This Tiny Implant Could Provide Remote-Control Birth Control for 16 Years at a Time

Microchip implants under the skin could last for 16 years

GARO/phanie/Phanie Sarl/Corbis

In the next few years, women could have a new option for contraception—an implantable microchip that can be turned on and off. Backed by the Bill and Melinda Gates Foundation, the new device is very small—just 20 mm by 20 mm by 7mm—and contains a reservoir of hormones that is released every day. 

Implanted just under the skin, the chip is designed to last for 16 years. When a woman wanted to conceive, she'd be able to turn the hormone off, using a small remote control. Other contraceptive implants on the market require a trip to the doctor to deactivate them. The remote control is designed to give women more control over their reproductive choices, but it does raise security concerns. Could hacking a contraceptive implant be the future version of using a safety pin to puncture a condom? The microchip’s manufacturers say that it’s not likely.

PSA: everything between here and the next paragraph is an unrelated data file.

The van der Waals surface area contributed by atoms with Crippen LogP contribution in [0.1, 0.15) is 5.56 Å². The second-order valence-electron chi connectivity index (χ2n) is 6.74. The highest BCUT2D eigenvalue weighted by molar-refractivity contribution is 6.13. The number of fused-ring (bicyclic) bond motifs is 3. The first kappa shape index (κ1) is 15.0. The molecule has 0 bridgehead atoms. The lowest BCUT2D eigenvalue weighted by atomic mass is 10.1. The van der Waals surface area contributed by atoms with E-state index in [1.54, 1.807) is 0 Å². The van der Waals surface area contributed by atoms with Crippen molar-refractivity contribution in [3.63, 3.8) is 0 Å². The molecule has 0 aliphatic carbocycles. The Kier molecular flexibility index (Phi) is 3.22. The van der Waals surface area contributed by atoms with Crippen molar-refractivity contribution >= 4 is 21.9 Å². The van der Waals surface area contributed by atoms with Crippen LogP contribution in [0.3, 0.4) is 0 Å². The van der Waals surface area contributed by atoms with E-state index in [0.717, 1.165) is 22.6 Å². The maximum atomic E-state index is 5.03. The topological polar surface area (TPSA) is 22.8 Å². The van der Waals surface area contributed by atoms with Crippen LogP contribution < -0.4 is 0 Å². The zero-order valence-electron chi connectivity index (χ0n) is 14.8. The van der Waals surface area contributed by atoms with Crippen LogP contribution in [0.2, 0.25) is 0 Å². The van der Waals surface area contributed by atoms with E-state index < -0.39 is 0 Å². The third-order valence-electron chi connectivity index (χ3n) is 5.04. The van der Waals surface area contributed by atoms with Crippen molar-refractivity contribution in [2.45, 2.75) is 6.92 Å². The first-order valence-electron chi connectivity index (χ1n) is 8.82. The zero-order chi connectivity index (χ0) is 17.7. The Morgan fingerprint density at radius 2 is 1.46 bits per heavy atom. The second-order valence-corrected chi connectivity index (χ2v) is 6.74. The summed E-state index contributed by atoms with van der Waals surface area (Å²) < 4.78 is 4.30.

"Communication with the implant has to occur at skin contact level distance," Dr Farra told the BBC. "Someone across the room cannot re-programme your implant. Then we have secure encryption. That prevents someone from trying to interpret or intervene between the communications." 

A more practical problem: keeping track of the remote control for 16 whole years. 

The company developing the chip, MicroCHIPS, has already tested a similar device to treat osteoporosis. Pre-clinical trails of the contraceptive implant are expected to start next year, and the device could go on sale as soon as 2018. 

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